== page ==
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UN: Psychological trauma 'doubled' in Gaza since war

Jan. 21, 2013 8:17 P.M. (Updated: Jan. 22, 2013 4:46 P.M.)
BETHLEHEM (Ma'an) -- Incidence of psychological trauma and post-traumatic stress disorder have more than doubled in Gaza since Israel's November war in the enclave, the UN agency for Palestinian refugees says.

Since Israel's eight-day bombardment of Gaza, which ended on Nov. 21, 42 percent of patients treated by UNRWA for psychological trauma have been under the age of nine, the agency says.

"These figures represent a significant rise in mental health problems," said Akihiro Seita, director of UNRWA’s health program. "From my experience, I would say this is evidence of a psychological trauma and PTSD epidemic."

Seita added that the statistics did not include unreported cases of trauma.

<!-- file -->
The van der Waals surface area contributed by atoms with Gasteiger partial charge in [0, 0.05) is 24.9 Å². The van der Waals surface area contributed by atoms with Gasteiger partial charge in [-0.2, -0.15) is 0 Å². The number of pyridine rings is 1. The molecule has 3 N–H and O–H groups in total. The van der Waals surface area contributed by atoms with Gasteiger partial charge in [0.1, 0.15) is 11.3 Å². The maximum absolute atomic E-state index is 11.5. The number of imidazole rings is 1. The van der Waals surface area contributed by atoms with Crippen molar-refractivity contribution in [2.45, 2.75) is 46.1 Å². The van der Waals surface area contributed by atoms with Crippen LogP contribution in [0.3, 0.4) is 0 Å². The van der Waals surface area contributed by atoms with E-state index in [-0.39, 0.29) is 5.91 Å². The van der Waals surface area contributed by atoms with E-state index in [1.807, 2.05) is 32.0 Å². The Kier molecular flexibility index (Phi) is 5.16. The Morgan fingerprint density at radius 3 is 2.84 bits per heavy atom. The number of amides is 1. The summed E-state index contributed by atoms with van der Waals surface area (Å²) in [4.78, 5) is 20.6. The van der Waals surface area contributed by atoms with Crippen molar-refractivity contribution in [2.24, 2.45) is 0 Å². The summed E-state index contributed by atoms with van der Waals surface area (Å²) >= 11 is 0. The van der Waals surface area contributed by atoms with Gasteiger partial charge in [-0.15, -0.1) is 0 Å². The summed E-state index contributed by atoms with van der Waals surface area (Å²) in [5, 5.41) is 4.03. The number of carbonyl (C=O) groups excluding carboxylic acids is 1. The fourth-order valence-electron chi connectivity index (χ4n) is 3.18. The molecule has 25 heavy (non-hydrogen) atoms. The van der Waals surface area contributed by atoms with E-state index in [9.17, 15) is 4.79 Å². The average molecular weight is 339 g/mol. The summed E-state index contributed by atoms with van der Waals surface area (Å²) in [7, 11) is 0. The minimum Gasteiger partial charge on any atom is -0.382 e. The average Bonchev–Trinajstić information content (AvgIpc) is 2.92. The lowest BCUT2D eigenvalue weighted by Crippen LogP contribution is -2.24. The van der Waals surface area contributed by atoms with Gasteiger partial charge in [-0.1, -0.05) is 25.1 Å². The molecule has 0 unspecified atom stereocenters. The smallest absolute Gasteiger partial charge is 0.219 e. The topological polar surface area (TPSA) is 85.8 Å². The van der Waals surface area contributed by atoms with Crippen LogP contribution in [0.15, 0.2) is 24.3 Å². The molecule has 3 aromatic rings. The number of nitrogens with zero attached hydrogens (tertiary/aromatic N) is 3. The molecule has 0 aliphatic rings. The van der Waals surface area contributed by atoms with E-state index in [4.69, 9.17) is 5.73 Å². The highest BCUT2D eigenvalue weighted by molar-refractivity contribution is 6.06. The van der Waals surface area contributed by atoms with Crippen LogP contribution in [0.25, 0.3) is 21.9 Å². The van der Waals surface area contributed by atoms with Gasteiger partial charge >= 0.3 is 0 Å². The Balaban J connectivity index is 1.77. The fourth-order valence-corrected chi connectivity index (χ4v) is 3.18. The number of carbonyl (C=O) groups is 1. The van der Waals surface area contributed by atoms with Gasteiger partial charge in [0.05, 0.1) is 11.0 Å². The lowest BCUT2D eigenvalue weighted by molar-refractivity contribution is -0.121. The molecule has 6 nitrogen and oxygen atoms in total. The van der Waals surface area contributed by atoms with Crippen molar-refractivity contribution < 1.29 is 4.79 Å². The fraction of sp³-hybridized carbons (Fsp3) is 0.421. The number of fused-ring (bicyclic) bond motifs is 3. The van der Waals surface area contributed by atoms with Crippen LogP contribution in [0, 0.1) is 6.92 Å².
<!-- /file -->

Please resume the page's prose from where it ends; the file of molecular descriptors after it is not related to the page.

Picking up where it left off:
"All the mothers I met in UNRWA's health centers said their children behaved differently during and after the war. Some don't sleep well, some don't eat well, and some don't speak well."

UNICEF conducted a rapid psychosocial assessment of children in Gaza in December and found a 91 percent of increase in sleep disturbances, while 84 per cent of respondents were reported as looking "stunned or dazed."

"UNRWA is stepping up its psychosocial counseling at schools and through home visits in response to this sharp rise in PTSD cases." said UNRWA spokesman Chris Gunness.

Gunness said UNRWA's community mental health program in Gaza cost $3 million annually and that the agency was in need of more funding to meet growing demand.

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